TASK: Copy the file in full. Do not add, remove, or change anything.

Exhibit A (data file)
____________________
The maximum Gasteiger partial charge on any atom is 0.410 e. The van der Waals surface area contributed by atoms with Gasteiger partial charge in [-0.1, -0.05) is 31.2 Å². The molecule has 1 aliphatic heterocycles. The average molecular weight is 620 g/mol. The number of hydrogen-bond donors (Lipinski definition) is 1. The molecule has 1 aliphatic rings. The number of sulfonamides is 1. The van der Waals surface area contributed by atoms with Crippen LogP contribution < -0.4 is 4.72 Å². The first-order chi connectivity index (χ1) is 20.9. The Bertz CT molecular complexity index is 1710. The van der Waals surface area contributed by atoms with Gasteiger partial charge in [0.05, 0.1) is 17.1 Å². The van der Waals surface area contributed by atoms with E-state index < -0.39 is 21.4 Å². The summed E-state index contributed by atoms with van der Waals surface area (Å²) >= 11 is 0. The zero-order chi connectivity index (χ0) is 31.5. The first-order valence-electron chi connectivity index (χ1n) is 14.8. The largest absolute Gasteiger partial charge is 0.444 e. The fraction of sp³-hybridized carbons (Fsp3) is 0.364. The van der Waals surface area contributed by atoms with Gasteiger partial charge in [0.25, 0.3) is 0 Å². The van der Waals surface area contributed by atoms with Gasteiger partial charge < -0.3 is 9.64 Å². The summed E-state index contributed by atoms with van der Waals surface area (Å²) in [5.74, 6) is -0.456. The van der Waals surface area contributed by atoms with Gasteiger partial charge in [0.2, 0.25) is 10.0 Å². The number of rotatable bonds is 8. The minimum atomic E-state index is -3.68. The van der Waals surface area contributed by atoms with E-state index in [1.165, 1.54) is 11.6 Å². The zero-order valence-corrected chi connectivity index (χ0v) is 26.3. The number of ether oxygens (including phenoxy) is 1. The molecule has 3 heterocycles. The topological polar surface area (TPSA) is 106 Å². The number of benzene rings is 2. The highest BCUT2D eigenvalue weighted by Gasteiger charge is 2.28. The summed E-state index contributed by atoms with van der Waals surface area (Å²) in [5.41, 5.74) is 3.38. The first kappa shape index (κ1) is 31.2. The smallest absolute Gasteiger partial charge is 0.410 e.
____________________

The maximum Gasteiger partial charge on any atom is 0.410 e. The van der Waals surface area contributed by atoms with Gasteiger partial charge in [-0.1, -0.05) is 31.2 Å². The molecule has 1 aliphatic heterocycles. The average molecular weight is 620 g/mol. The number of hydrogen-bond donors (Lipinski definition) is 1. The molecule has 1 aliphatic rings. The number of sulfonamides is 1. The van der Waals surface area contributed by atoms with Crippen LogP contribution < -0.4 is 4.72 Å². The first-order chi connectivity index (χ1) is 20.9. The Bertz CT molecular complexity index is 1710. The van der Waals surface area contributed by atoms with Gasteiger partial charge in [0.05, 0.1) is 17.1 Å². The van der Waals surface area contributed by atoms with E-state index < -0.39 is 21.4 Å². The summed E-state index contributed by atoms with van der Waals surface area (Å²) >= 11 is 0. The zero-order chi connectivity index (χ0) is 31.5. The first-order valence-electron chi connectivity index (χ1n) is 14.8. The largest absolute Gasteiger partial charge is 0.444 e. The fraction of sp³-hybridized carbons (Fsp3) is 0.364. The van der Waals surface area contributed by atoms with Gasteiger partial charge in [0.25, 0.3) is 0 Å². The van der Waals surface area contributed by atoms with Gasteiger partial charge < -0.3 is 9.64 Å². The summed E-state index contributed by atoms with van der Waals surface area (Å²) in [5.74, 6) is -0.456. The van der Waals surface area contributed by atoms with Gasteiger partial charge in [0.2, 0.25) is 10.0 Å². The number of rotatable bonds is 8. The minimum atomic E-state index is -3.68. The van der Waals surface area contributed by atoms with E-state index in [1.165, 1.54) is 11.6 Å². The zero-order valence-corrected chi connectivity index (χ0v) is 26.3. The number of ether oxygens (including phenoxy) is 1. The molecule has 3 heterocycles. The topological polar surface area (TPSA) is 106 Å². The number of benzene rings is 2. The highest BCUT2D eigenvalue weighted by Gasteiger charge is 2.28. The summed E-state index contributed by atoms with van der Waals surface area (Å²) in [5.41, 5.74) is 3.38. The first kappa shape index (κ1) is 31.2. The smallest absolute Gasteiger partial charge is 0.410 e.